E.B. Itso, Allotria, Mardin #1, 2022. Photo credit: Mehmet Çimen.
The Fifth Edition of Mardin Biennial: The Promise of Grass / The Gift of Dispossession
Artists: Abdessamad El Montassir (Morocco / France), Almagul Menlibayeva (Kazakhstan / Germany), Asunción Molinos Gordo (Spain / Egypt), Bhagwati Prasad (India), Bouba Touré (France / Mali) with Raphaël Grisey (Germany), Deniz Uster (UK / Turkey) with Burcu Yağcıoğlu (Turkey), Bint Mbareh (Palestine / UK), E.B. Itso (Denmark), Fatoş Irwen (Turkey), Gülsün Karamustafa (Turkey), İpek Hamzaoğlu (Turkey / Austria), Jonas Staal (Netherlands), Kamen Stoyanov (Bulgaria), Karan Shrestha (Nepal/ India), Kathyayini Dash (India / South Africa), Lara Ögel (Turkey), Marwa Arsanios (Lebanon / Germany), Merve Ünsal (Turkey), Mikhail Karikis (Greece / UK), Nandita Kumar (India / Aotearoa), Neda Saeedi (Iran / Germany), Nejbir Erkol (Turkey), Ömer Pekin (Turkey), Rakhi Peswani (India), Ritu Sarin and Tenzing Sonam (Tibet / India), Sasha Huber (Haiti / Switzerland / Finland), Selma Gürbüz (Turkey), Server Demirtaş (Turkey), Sibel Horada (Turkey), Thukral and Tagra (India), Uriel Orlow (Switzerland), Zahra Malkani (Pakistan).
Curated by: Adwait Singh
Exhibition dates: 20 May – 20 June 2022
Various venues in Mardin (Turkey).
Set against the swelling tide of disenfranchisements as well as a literal rise in sea level, the exhibition indulges the counterintuitive notion of dispossession as a gift, wagering hopes for an economy of renouncement. The recent spate of proletarian movements the world over can be interpreted as a reaction to the consolidation of crisis-capitalism as the governing logic of our times. The globalisation of capitalist enclosure, or its corollary, the privatisation of security, can be gathered from the pervasive phenomenon of gated societies, surveillance networks, integrated databases, hostile architecture, floating sea barriers and carceral systems. As a result a vast majority is finding itself progressively locked out. Indeed, globalisation—the universal outreach that sought to unite us across socio-cultural differences—has been systematically appropriated by statist ideologies that terrorise the masses with the imagery of immigrant hordes waiting to overtake their jobs, social security and way of life. Ironically, these divestments are in fact enacted by the self- same regimes using globalisation as a scapegoat. How do we resolve this impasse between capitalist encroachments on the one hand, and growing deprivation on the other?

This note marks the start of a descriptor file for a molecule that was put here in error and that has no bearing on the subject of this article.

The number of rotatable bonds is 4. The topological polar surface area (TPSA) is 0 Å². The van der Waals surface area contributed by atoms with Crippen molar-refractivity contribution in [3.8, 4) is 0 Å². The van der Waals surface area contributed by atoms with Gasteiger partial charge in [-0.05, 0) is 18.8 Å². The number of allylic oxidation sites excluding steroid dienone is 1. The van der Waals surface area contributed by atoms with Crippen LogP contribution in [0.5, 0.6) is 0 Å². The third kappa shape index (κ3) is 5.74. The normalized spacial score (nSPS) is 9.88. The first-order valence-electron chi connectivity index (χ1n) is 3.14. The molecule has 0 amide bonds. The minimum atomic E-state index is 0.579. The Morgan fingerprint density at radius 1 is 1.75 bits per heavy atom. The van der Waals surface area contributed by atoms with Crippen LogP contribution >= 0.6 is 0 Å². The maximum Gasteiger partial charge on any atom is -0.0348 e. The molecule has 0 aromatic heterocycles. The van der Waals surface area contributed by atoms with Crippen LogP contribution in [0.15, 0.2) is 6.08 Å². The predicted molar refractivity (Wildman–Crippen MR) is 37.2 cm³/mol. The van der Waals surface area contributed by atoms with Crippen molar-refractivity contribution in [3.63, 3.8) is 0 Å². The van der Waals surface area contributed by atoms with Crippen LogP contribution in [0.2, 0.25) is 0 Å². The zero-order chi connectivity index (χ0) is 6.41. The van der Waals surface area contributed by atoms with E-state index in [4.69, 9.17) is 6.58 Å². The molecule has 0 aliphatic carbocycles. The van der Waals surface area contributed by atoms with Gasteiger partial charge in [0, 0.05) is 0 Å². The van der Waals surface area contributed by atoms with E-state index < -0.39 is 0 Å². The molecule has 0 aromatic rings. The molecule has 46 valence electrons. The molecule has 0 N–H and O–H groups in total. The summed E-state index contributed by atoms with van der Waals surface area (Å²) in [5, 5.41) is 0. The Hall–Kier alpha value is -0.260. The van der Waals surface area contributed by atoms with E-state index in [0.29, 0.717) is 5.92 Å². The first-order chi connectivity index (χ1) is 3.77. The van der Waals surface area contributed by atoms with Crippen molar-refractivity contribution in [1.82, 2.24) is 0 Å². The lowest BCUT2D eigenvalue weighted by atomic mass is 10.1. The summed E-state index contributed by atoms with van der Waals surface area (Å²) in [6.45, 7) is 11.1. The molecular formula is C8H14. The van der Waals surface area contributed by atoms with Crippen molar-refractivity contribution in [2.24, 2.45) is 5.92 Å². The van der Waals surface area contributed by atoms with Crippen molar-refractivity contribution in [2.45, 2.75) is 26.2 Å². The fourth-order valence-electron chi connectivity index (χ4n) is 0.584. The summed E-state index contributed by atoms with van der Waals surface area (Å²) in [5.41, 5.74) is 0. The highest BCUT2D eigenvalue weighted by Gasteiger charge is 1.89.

Our provocation is that globalised dispossession need not be an existential dead-end and can instead denote the juncture where capitalist territorialisation having come a full circle, finds its operational logics inexplicably reversed. The exhibition will call into question the biopolitical instrumentalizations of uprooted bodies, recalling us to the fact that not only has migration played a fundamental part in our evolution but has also been historically valued as a source of cultural exchange and social vitality. In wandering renouncement, will be revealed the seeds of a new order based on the principles of non-filial sociality, parcelised sovereignty, and creative commoning. If the monopolistic proclivities of capitalism are to be blamed for poisoning the land and its various gifts, then it stands to reason that a propitiatory gesture must follow mystical lines of love that stake parts to reclaim the whole. It would, in other words, demand a volitional dis-individuation and decolonisation of the self. Taking dispossession to be a prerequisite for liberation, one can slowly start mustering the ruins into a shared internal resource for issuing new currencies centered around empathy, care, and egalitarianism.
Returning to the idea of gift economies that function in the spirit of barter, largesse, and reciprocity, the exhibition transmits histories, cosmologies, futurisms, experiments, and songs of the dispossessed that espouse alternative perspectives on ownership, exchange, and relationality. Such a moment is within grasp as we witness glitches in a system showing signs of overload. The flickering social ecologies from the Cooperative of Somankidi Coura (Mali) to the penitentiaries of Tibet, have come to symbolise both the laboratories where new models of sovereignty and co-existence are being tested, as well as the focal points of sanctioned violence. In myriad mystical tongues, their self- assured and wilful resilience sings to us the promise of grass.
Left: Gülsün Karamustafa, Four Panthers, Two Praying Carpets, One Jesus, Baby Violonist, Stars and Tulles, 1980 – 2022. Right: Merve Ünsal, A few words to drones, 2022.
Photo credit: Mehmet Çimen
Left: Deniz Uster & Burcu Yağcıoğlu, Homo Scylla, 2022. Right: Bint Mbareh, The channel to a neighbour I have not yet met, 2022.
Photo credit: Mehmet Çimen